Most surfers turn their nose up at messy onshore conditions, but they’re making a mistake.
They’re losing out on a whole lot of learning, and a whole heap of fun (once you know how to approach them that is).
Don't get me wrong surfing onshore waves is tricky and takes time to master, but don’t worry, in this post I’ll give you my top tips on how to surf onshore waves like a pro.
Ok well, maybe not like a pro but better at least.
Read on 👇
WHAT DOES ONSHORE MEAN?
Onshore is a reference to the direction the wind is blowing - from the ocean towards the shore.
This onshore wind can dramatically change the shape, texture, and formation of the ocean landscape turning once dreamy, calm and silky conditions into a mess.
Onshore waves tend to (but not always) come from more localised storms, causing the wave period to be very short, resulting in weaker waves closely bunched together.
WHY ARE ONSHORE WAVES HARD TO SURF?
Onshore waves are hard to surf because they’re unpredictable, irregular, and bumpy.
This makes reading the waves very difficult, but not impossible (more on that in a minute).
To the untrained eye the ocean in onshore winds will look like chaos, with no rhythm, no patterns, no shape or form.
But the expert eye will see something different.
In amongst that chaos an expert will see a particular order, and like a pattern recognition supercomputer will be able to find quality waves in amongst a sea of junk consistently, and find pathways to stay with the waves power source in a cohesive dance with the wild ocean conditions.
Yup, this takes a whole lot of time to master, but you’re missing out big time if you don’t try.
WHY ONSHORE WAVES ARE GOOD FOR YOUR SURFING
Surfing onshore waves helps you to develop an invaluable skill set in wave reading, timing, positioning, speed control, paddling, reaction time, just to name a few.
And practising these skills in amongst the craziness of onshore messy conditions will supercharge your progress, and the next time you’re surfing in clean dreamy conditions you’ll be a step ahead of the pack and notice a massive difference.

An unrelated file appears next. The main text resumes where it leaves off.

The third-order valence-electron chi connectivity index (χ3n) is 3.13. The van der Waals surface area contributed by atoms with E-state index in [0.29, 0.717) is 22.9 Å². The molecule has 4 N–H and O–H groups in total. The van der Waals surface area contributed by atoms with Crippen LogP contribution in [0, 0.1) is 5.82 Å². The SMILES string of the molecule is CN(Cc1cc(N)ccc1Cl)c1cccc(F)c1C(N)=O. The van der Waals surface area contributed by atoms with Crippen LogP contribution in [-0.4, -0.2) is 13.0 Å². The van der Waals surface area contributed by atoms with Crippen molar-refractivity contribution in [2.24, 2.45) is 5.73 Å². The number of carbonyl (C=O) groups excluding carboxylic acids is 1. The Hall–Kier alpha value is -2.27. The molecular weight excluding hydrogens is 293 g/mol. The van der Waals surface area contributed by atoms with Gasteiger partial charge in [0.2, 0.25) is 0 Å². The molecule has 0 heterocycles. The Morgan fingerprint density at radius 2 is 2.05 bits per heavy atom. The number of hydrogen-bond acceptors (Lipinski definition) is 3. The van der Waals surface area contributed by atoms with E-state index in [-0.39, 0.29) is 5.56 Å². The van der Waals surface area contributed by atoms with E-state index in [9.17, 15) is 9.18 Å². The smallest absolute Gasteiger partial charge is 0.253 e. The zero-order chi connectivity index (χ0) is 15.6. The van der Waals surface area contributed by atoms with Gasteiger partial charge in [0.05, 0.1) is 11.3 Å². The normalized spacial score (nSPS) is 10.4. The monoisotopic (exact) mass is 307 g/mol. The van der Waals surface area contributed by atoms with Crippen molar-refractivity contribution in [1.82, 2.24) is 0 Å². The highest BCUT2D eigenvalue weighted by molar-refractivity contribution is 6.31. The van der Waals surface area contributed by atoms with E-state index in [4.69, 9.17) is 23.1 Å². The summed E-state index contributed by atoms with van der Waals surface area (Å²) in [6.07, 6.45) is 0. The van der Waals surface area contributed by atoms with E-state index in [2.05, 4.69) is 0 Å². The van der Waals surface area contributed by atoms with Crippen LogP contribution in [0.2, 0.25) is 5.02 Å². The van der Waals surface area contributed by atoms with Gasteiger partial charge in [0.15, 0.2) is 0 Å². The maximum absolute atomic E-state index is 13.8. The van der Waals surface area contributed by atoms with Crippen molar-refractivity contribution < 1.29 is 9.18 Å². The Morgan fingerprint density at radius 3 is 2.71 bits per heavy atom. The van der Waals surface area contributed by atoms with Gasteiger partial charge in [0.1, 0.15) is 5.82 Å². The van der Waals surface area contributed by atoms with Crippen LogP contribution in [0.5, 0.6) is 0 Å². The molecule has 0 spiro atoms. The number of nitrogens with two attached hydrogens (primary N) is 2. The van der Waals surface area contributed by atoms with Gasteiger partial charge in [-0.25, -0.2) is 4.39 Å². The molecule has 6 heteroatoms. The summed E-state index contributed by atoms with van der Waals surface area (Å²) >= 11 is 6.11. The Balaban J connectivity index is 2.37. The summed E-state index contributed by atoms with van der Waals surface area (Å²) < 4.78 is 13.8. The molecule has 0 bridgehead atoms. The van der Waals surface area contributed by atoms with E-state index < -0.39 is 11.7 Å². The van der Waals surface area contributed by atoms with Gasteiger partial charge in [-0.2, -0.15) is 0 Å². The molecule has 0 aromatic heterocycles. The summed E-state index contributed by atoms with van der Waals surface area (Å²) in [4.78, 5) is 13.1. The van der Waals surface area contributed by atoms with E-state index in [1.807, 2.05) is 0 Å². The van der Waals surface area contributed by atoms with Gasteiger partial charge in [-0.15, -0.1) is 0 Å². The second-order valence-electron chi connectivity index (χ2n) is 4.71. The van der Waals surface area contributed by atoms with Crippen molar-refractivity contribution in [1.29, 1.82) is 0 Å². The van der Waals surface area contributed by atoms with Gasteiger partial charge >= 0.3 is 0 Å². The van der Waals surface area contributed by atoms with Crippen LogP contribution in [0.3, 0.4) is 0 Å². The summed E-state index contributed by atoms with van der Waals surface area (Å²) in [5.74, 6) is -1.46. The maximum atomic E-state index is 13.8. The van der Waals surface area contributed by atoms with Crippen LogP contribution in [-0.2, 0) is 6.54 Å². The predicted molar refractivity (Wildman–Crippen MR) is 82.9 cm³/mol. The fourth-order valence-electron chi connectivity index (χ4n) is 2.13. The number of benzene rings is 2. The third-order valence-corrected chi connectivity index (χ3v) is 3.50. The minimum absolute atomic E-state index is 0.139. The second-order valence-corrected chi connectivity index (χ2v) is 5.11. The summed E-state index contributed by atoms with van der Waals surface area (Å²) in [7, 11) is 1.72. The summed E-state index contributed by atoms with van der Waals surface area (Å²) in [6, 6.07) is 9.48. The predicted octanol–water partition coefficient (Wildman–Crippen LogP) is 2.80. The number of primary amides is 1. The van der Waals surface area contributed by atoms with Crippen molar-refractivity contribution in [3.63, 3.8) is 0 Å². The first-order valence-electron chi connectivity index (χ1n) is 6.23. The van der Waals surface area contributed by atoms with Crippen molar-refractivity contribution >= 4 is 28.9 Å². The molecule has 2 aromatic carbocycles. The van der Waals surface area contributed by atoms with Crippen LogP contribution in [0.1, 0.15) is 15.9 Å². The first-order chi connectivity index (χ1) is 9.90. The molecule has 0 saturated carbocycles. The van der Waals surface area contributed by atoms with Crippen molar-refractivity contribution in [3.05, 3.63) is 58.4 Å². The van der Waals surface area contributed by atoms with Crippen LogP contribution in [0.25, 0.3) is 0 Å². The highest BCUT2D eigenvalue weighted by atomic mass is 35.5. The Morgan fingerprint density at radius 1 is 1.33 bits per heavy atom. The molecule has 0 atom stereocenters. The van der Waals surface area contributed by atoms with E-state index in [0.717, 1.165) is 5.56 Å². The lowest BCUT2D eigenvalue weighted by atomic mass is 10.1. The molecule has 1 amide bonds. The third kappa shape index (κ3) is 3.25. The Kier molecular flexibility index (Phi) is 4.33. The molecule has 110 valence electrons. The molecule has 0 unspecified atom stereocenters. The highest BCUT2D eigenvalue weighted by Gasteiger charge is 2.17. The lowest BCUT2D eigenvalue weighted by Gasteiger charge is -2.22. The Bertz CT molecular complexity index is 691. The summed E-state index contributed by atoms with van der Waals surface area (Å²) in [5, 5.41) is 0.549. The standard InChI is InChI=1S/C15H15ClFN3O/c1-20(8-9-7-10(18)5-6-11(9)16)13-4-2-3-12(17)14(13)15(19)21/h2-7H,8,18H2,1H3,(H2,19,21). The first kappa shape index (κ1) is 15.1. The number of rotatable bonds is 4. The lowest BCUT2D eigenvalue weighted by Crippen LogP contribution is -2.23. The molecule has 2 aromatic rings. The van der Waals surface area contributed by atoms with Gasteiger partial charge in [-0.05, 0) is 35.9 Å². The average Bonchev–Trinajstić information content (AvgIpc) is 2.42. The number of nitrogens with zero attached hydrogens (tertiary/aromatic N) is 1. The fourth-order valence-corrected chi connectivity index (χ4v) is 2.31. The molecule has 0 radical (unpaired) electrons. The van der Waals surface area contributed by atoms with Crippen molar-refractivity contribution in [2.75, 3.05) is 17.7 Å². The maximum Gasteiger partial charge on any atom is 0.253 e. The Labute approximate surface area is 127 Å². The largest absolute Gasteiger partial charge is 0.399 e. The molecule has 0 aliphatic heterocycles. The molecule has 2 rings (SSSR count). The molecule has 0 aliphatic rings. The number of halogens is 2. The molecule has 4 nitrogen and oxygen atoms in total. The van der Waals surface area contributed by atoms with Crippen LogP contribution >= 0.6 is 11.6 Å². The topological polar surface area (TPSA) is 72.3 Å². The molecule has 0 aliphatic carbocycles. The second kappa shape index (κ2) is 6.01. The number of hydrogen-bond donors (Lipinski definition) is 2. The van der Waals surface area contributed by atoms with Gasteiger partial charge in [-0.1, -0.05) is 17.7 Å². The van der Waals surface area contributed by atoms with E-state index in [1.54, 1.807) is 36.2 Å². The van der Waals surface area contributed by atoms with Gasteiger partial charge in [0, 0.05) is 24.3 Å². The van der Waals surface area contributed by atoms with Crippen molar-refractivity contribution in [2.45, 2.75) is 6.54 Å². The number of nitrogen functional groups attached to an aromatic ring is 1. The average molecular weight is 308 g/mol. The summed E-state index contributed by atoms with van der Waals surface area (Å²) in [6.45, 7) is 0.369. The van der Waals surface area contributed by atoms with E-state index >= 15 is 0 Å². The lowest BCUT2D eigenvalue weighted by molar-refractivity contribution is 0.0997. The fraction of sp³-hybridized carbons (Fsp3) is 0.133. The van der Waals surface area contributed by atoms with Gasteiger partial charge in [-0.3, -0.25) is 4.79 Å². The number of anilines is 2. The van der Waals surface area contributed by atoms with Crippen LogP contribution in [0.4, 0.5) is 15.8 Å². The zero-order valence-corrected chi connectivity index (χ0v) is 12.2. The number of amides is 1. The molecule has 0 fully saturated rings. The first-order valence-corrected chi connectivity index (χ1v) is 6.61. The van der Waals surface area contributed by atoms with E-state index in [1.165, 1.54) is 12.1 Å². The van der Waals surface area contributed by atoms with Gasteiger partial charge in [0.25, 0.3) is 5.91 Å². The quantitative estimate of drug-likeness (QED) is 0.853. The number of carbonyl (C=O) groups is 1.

And a whole not more.
Not to mention the fact that surfing onshore waves can be a whole lot of fun in the process.
HOW TO SURF ONSHORE WAVES: 7 TIPS TO SURFING ONSHORE SLOP LIKE A PRO!
As a self proclaimed expert in surfing slop, I’m going to share with you my top tips to surfing onshore waves better.
Battle tested in the frigid, crappy waves on the West Coast of Wales (UK), these tips will serve you well I promise.
1. MAKING ORDER OUT OF CHAOS
In amongst the disorganised chaos of onshore waves there is a rhythm.
It’s hard to find - and it takes years to perfect - but in amongst the mess there are patterns which will help you to find the right spot to sit, know where the good waves are going to break and when.
Unfortunately though there’s no shortcut, no sneaky tip I can give you to help with this, instead it just takes time.
The more time you spend in the water the more refined you’ll become.
And just like a sailor can somehow see wind (I have no idea how they do that btw), you’ll be able to hunt down and find the diamonds in the rough of otherwise terrible conditions.
It's a super power once you get it dialled.
2. TAP INTO THE POWER PEAK
Onshore waves are erratic and irregular, making it very difficult to find the right take off spot.
Unlike clean offshore waves where the peak of the wave is clearly defined and easy to predict, onshore waves are a different beast altogether.
In fact, most waves will have many peaks - some good, some bad, some that’ll take you where you need to go and others that’ll sell you a dud.